In the previous post Tennis Perspective praised the good form and phenomenal bodies of: Fernando Verdasco, Rafael Nadal, Feliciano Lopez, Novak Djokovic, Jo Wilfried Tsonga, Richard Gasquet, Tommy Robredo, Tomas Berdych, Tommy Haas and Roger Federer.
In no particular order here’s five of some of tennis’ other pretty boys. Read more
Fernando Gonzalez’s return to the ATP circuit after undergoing rehab for tendinitis in his knee and a hip surgery has be abruptly stopped by another knee issue. The Chilean star took to Twitter to tell fans he would be skipping this years Roland Garros.
“Unfortunately today I withdrew myself from Roland Garros, it’s a shame, but I’m doing everything possible to comeback and feel better.”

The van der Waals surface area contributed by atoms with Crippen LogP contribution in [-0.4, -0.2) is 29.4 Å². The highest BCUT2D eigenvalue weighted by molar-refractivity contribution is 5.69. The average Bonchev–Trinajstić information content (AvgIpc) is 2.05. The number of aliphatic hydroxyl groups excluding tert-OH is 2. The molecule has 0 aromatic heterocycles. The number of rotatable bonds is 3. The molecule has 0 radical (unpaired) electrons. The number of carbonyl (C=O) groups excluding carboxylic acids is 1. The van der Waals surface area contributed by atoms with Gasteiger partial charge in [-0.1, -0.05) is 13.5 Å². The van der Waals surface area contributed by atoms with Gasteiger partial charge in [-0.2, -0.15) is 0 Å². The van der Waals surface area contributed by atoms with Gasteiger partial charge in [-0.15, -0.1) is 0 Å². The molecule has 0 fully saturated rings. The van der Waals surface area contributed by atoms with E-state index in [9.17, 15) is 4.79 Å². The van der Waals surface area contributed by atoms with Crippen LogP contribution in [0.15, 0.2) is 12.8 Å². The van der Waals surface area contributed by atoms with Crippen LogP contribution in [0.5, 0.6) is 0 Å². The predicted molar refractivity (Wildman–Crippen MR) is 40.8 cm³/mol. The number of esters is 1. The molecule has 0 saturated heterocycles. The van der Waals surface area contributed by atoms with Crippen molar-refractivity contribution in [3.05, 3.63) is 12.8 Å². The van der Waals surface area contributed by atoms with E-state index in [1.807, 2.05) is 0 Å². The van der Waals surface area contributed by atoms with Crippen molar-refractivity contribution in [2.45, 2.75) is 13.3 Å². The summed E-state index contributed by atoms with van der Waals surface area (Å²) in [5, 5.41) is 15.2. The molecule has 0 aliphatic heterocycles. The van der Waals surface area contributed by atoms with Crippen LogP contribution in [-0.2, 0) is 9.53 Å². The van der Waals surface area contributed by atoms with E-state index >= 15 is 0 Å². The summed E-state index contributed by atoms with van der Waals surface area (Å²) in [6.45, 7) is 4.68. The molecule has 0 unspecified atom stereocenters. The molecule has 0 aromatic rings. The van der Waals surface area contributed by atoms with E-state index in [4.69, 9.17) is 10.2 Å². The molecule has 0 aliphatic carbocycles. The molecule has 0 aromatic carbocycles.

- Fernando Verdasco beat Frederico Gil 6-1, 7-6 after having a 5-1 lead in the second set. Read more
Of course John McEnroe, who has been accused of having hissy fits to distract his opponent, is in the top spot and watching him go off his brain is kind of like what my dad was like before we removed the insert button from his key board Read more
Fernando Gonzalez, who had been off the tour for some months dealing with chronic tendinitis in his knee (prior to his poor showing in New Haven and New York), has returned to Chile after undergoing surgery on his right hip. The surgery, which was performed in New York on October 4, will sideline the Chilean for at least 6 to 7 months.
Gonzalez spoke to media saying; “I’m currently on crutches, doing lots of exercise with lots of patience. It’s actually not as terrible as I imagined… Doctors assessed that by fixing the hip, the knee will feel the benefits. I have therapy twice a day, and apart form that just I’m resting at home, watching TV, following the news, the miners.”
The good news for Fernando is that his right knee does not require surgery as he first thought.